Roy Andersen, CA
It has been said that Roy Andersen worked with deliberation and supreme confidence. With a life long interest in American Indian art, his paintings reflected his affinity for animals and his belief in artistic authenticity. His primary subject matter were the Crow, Cheyenne and Apache Indians, and his knowledge of them was obtained through extensive research. Andersen’s work has its own sense of composition and color harmony.
Andersen grew up on a horse farm in New Hampshire and was influenced by a cowboy uncle from Nebraska. While receiving formal training at the Chicago Academy of Fine Art, he spent many hours at the Chicago Museum of Natural History learning about Indian customs. Andersen also trained at the Art Center School in Los Angeles.
Roy Andersen’s career as an illustrator spanned more than thirty years working for National Geographic, Time and Sports Illustrated. He also illustrated commemorative stamps for the U.S. Postal Service, numerous paperback novels and movie posters; two such posters were The Outlaw and Josie Wales. During his years as an illustrator, Andersen developed the discipline and capacity for hard work that was essential to those who strove for artistic success.
In 1981, he and his wife relocated to Arizona. As his name and reputation spread, his work began appearing in many of the finest galleries, museums and private collections in the Nation.
Andersen was inducted into the Cowboy Artists of America in 1989. In 1991, he won the Gold Medal in the Oil Category at the 25th Annual CAA Exhibition. Roy collected numerous honors and accolades throughout his entire career.
As an artist, Roy found a distinctive niche utilizing bold color choices and a dynamic style that continues to excite audiences today. Roy once commented, “perhaps I see colors that others don’t. I like to take chances with color because the creative process doesn’t happen without risk.”
The Medicine Rider
Artist: Roy Andersen, CA (1930-2019)Description: Oil (2005) | Image Size: 40”h x 36”w; Framed Size: 52”h x 48”w
Of his 2005 National Cowboy & Western Heritage Museum’s Prix de West Exhibition painting, The Medicine Rider, Roy Andersen said, “A medicine warrior, with a sacred war medicine bonnet on his head and a wolf bone whistle around his neck, rides the shallows of a deep valley searching for a vision place where he can open his medicine bundles and bring forth a new dream.”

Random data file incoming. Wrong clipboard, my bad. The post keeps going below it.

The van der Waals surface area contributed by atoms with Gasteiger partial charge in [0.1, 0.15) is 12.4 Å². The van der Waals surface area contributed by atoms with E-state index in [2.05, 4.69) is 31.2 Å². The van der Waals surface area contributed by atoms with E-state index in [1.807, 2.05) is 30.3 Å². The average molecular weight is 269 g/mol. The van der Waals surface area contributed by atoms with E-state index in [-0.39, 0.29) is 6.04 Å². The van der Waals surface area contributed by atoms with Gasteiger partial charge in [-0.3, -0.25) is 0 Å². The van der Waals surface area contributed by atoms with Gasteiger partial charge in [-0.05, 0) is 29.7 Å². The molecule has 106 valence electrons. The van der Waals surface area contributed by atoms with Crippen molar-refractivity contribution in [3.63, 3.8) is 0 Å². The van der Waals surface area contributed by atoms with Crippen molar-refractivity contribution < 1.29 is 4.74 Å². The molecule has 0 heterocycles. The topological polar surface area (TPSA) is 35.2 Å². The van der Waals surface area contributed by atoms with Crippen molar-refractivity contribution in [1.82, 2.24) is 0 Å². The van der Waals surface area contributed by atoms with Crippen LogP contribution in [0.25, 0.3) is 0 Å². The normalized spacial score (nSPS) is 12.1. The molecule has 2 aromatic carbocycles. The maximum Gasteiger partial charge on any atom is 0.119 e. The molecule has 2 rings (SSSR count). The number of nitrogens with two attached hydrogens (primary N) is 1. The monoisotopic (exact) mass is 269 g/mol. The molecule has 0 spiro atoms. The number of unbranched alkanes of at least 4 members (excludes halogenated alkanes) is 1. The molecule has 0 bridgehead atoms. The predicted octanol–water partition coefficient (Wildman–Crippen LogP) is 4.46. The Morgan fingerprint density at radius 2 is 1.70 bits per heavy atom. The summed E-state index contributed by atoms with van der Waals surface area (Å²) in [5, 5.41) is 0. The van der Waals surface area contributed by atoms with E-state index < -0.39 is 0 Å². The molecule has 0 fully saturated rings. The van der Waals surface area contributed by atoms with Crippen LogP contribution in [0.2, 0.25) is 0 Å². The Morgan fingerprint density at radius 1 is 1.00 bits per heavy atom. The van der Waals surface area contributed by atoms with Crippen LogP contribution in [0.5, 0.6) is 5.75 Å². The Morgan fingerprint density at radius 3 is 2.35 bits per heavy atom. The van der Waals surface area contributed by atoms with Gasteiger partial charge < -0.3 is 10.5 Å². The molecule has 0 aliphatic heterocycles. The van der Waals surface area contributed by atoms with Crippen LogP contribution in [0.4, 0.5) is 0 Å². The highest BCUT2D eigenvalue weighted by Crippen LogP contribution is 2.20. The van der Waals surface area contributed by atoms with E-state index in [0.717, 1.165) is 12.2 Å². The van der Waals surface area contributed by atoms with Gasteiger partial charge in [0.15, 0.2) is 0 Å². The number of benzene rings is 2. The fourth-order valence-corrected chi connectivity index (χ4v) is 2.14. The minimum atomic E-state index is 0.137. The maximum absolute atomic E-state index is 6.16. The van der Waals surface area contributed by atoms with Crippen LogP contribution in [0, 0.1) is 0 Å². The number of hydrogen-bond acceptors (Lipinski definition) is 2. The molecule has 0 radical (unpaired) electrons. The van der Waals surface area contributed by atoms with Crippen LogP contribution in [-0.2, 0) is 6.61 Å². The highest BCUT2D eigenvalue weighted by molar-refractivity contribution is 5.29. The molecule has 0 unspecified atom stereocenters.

After receiving his formal training in both Chicago and Los Angeles, Andersen attained the highest recognition as a professional illustrator working for major corporations, the U.S. Postal Service, and Time and National Geographic Magazines. And it was that thirty years of experience to which he credited his research abilities in a broad range of subject matter. It was, however, that early life experience in discovering Indian artifacts at the Chicago Field Museum of Natural History that was a lasting one and ultimately helped in his decision to make the West his home.
Like many of his contemporaries in the field of western art, Andersen could be described as a visual historian. Rather than writing historical vignettes of Plains Indian life and culture, he painted scenes that contained ample information about those subjects. As someone who is well versed in many facets of the history and traditions of many American Indian tribes, Andersen strove for authenticity and accuracy in his work. Each detail is appropriate for the time period, the tribal affiliation, and the location. Here, Andersen, who raised American Paint Horses, demonstrates his skill at depicting horses as well as people.
Across the Valley
Artist: Roy Andersen, CA (1930-2019)Description: Oil (2005) | Image Size: 36” x 50”; Framed Size: 49”h x 62”w
This large and impressive painting showing a group of Apache Indians on the edge of a canyon in front of a dramatic swirl of clouds is a showcase for Roy Andersen’s prodigious skills as an artist. He has masterfully used color and light to recreate the beauty and majesty of a Southwestern landscape with a sunlit mountain in the background topped by massive blue, gray, and pink clouds that reveal just a touch of blue sky. The painting is divided roughly in half horizontally by the effective use of light and shadow, with the lower half painted in darker tones and the upper half awash in the bright rays of a fading sun. Andersen has arranged a dark line of mountains in the middle distance to add a sense of depth to the scene. The figures of the Indians are also staggered with a line of mounted warriors just in front of the middle mountains. Two other Indians ride toward the viewer and are positioned just behind the final two figures that have dismounted and occupy the center foreground. One kneels, while the primary figure stands in the center. In one hand he holds a blanket while his other hand is raised above his head holding a knife that glistens in the sun. The knife is used to send a signal across the valley, as the title suggests. While the standing Apache is the focal point of the painting, all of the figures are expertly depicted in authentic period dress. Andersen’s handling of the landscape and the figures and his clever addition of the raised signal knife add up to a highly successful narrative painting and captures the beauty of the Southwest.
Alchesay - White Mountain Apache
Artist: Roy Andersen, CA (1930-2019)Description: Oil (1995) | Image Size: 48”h x 30”w; Framed Size: 59”h X 40”w